THE Archbishop of Canterbury admitted on Thursday that
allowing women into the episcopate will be a "further difficulty"
on the road to unity with other Churches.
In a letter to the Church of England's ecumenical partners,
Archbishop Welby wrote that, while some denominations would warmly
welcome the vote at the General Synod on
Monday, others would considered it a mistake.
"It is clear to me that whilst our theological dialogue will
face new challenges, there is nonetheless so much troubling our
world today that our common witness to the Gospel is of more
importance than ever", he wrote.
The Roman Catholic Bishops' Conference of England and Wales said
in a statement after the Synod vote that "the decision of the
Church of England to admit women to the episcopate sadly places a
further obstacle on the path to this unity between us".
The statement affirmed the RC Church's commitment to ecumenical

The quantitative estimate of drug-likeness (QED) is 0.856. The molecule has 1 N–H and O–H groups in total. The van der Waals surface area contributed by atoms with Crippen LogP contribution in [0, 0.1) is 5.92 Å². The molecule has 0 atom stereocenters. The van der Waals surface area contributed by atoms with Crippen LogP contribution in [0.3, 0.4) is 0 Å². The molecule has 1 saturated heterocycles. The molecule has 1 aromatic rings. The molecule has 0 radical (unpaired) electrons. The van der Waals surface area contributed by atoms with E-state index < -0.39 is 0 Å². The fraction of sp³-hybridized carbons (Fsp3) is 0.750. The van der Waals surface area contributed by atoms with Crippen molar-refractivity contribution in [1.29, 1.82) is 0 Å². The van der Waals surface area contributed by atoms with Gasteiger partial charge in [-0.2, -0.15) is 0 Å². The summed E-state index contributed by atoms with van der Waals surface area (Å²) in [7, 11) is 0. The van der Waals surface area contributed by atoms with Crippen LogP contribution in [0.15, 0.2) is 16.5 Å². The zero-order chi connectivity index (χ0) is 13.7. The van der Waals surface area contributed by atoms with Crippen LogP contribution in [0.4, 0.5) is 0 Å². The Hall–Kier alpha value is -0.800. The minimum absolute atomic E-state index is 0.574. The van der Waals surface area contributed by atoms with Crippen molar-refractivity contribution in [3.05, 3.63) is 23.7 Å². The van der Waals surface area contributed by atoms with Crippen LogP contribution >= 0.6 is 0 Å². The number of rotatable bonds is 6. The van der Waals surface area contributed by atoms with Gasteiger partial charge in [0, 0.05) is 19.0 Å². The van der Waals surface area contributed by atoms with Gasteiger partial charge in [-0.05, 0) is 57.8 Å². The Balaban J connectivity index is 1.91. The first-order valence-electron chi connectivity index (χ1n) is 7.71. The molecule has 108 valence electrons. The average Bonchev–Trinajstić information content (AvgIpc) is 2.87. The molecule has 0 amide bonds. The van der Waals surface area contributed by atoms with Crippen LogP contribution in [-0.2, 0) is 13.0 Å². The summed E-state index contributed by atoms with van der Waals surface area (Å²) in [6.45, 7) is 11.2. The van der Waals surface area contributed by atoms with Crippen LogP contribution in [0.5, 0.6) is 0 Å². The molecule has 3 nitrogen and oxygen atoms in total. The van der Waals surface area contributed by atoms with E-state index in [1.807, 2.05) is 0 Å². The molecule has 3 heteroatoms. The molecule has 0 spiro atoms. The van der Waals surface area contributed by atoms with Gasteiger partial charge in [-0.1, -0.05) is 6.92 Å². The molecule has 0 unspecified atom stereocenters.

dialogue, however, and thanked the House of Bishops for the
pastoral provision promised to traditional Catholics who opposed
Archbishop Welby acknowledged in his letter that the
Synod's decision had divided the C of E. "This is an occasion
of deep rejoicing for many, especially for many of the women clergy
in the Church of England. They feel that this decision affirms
their place and ministry in the life of the Church.
"For others in the Church of England, the decision may be a
source of disappointment and concern."
He quoted the five principles from the House of Bishops'
declaration, the third of which acknowledges that the C of E
shares the historic episcopate with Churches including the
Roman Catholic and Orthodox Churches, which ordain only
men as priests and bishops.
"The Church of England acknowledges that its own clear decision
on ministry and gender is set within a broader process of
discernment within the Anglican Communion and the whole Church of
God," the third principle concludes.
The letter also praised the "Christian charity" of the Synod
debate and said there was a determination not to let sincere
theological differences split the Church in two.